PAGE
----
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    The majority of open ELA positions around here have been middle school ones, to the point I almost went back to school for that endorsement. This is probably due to the huge number of charter schools in the region that are K-8 (nothing against charter schools, especially since I teach in a great one).
     
  13. TheTeachingMom

    TheTeachingMom Rookie

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    I haven't posted on here in ages as I've left the classroom to homeschool my own children. I do still come here from time to time though.

    I live in the same area you do (though no longer Hamilton County). Have you considered Dearborn County, IN? Or the Northern KY Counties as someone else suggested? In Clermont County, Glen Este & Amelia are combining into one (Massive) school, I'm not sure what the plan with there but it may be worth looking into.

    I understand you need to stay near family, what is the distance you are comfortable going? Have you thought of the areas a bit further out yet still in southern/western Ohio? Yes, you'd probably need to move there, but you'd still be within 2 hours of family.
     
  14. swansong1

    swansong1 Virtuoso

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    I understand the desire to remain close to family, but would you consider moving away for a few years just to get some needed experience?
     
  15. Redsfan1990

    Redsfan1990 Rookie

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    The only way I can teach in Kentucky is if I pass TWO Praxis II tests. Ohio eradicated the Praxis exams in the Fall of 2013, and now rely on Pearson's Ohio Assessment for Education. It's ironic, because Ohio borders Kentucky. Funny enough, Ohio will accept Kentucky teaching licenses with no problem.
     
  16. Redsfan1990

    Redsfan1990 Rookie

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    I really want a job here in this area of Ohio. It's crazy how there are over 40 different districts in the area, including about 25 private schools(for grades 7-12), and charter schools, yet, despite all of this, it's this difficult to find a job.

    I can completely understand why I would be getting passed up so easily. Obviously, more experienced teachers are often preferred(Even if they do cost the district more money).

    In a way, this is my fault since I refuse to relocate. However, I have lived in the same city my entire life, and I'm 26 years old. I don't have many friends at all, but literally every single family tie is in this area. It's hard for people who have moved their entire lives, and/or aren't close to their family to understand how difficult of a decision it is to make. It will tear us all up if I move significantly far away.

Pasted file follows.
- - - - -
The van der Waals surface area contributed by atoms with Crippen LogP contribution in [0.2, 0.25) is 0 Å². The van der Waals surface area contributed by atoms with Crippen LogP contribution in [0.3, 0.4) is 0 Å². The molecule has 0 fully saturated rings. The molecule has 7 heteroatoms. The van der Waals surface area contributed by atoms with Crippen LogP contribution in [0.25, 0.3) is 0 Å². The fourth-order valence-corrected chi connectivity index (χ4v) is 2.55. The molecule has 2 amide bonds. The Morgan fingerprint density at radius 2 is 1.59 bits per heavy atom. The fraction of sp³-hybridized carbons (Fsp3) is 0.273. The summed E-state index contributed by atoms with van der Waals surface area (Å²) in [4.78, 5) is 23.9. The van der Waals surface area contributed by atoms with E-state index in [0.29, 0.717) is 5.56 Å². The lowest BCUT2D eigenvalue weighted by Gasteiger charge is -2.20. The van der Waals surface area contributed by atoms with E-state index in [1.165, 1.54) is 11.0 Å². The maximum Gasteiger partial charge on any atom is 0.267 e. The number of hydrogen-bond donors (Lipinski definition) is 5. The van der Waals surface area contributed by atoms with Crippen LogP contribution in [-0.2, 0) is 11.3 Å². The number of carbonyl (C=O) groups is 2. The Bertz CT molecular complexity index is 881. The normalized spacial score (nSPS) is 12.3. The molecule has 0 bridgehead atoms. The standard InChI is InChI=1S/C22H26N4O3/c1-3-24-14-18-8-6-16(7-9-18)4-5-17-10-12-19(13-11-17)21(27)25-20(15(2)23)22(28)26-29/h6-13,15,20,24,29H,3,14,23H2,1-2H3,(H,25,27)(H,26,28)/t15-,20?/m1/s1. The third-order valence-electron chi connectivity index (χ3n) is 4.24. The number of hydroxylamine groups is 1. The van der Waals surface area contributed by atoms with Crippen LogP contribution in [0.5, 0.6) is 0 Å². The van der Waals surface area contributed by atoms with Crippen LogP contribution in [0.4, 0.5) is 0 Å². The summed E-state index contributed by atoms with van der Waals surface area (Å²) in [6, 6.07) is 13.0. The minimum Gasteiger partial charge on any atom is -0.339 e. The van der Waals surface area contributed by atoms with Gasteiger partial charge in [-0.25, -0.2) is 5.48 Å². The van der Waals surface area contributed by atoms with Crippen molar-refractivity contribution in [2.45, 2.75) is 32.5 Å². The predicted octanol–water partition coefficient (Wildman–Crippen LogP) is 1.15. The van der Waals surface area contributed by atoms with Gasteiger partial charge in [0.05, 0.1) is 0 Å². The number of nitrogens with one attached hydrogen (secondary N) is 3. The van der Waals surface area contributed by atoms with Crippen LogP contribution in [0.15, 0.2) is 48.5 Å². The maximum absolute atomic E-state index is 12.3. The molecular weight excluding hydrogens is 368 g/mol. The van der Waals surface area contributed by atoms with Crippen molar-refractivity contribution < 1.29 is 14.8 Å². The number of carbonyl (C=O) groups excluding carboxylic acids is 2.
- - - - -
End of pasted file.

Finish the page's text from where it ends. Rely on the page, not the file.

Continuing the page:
17. Redsfan1990

    Redsfan1990 Rookie

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    Here in Ohio, you can get a secondary license for grades 7-12, which would include middle school/Jr. high.

    I've also noticed a majority of English-Language Arts jobs in the area I live in are for grades seven, and eight. I've applied at those, and still haven't had any luck.
     
  18. Redsfan1990

    Redsfan1990 Rookie

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    Kentucky won't accept Ohio teaching licenses anymore, since Ohio eradicated the Praxis exams back in the Fall of 2013.

    I know Indiana will accept Ohio licenses, and that's the one area I haven't tried to look for a job. Perhaps I could try there, but there aren't many school districts in eastern Indiana.
     
  19. Redsfan1990

    Redsfan1990 Rookie

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    I'm thinking about it, but it's not that easy.

    You have to understand, I have lived in the same city my entire life. My entire family lives in this same metro area, and we would all be outraged if I had to leave.
     
  20. Teacherhere

    Teacherhere Companion

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    Another thing to consider is the experience you get from working in a high need school. You go teach in a high needs school for a couple years and you will come back to a more affluent population school and teach like you have 10 years experience. When you teach in a combat zone you learn quickly! The experience you gain is priceless. Those schools wear on a teacher over time but for a few years you can really reap some serious experience.
     
  21. Redsfan1990

    Redsfan1990 Rookie

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    I've applied at several "high-needs" schools, and I still couldn't get an interview. This area has its share of high-needs schools.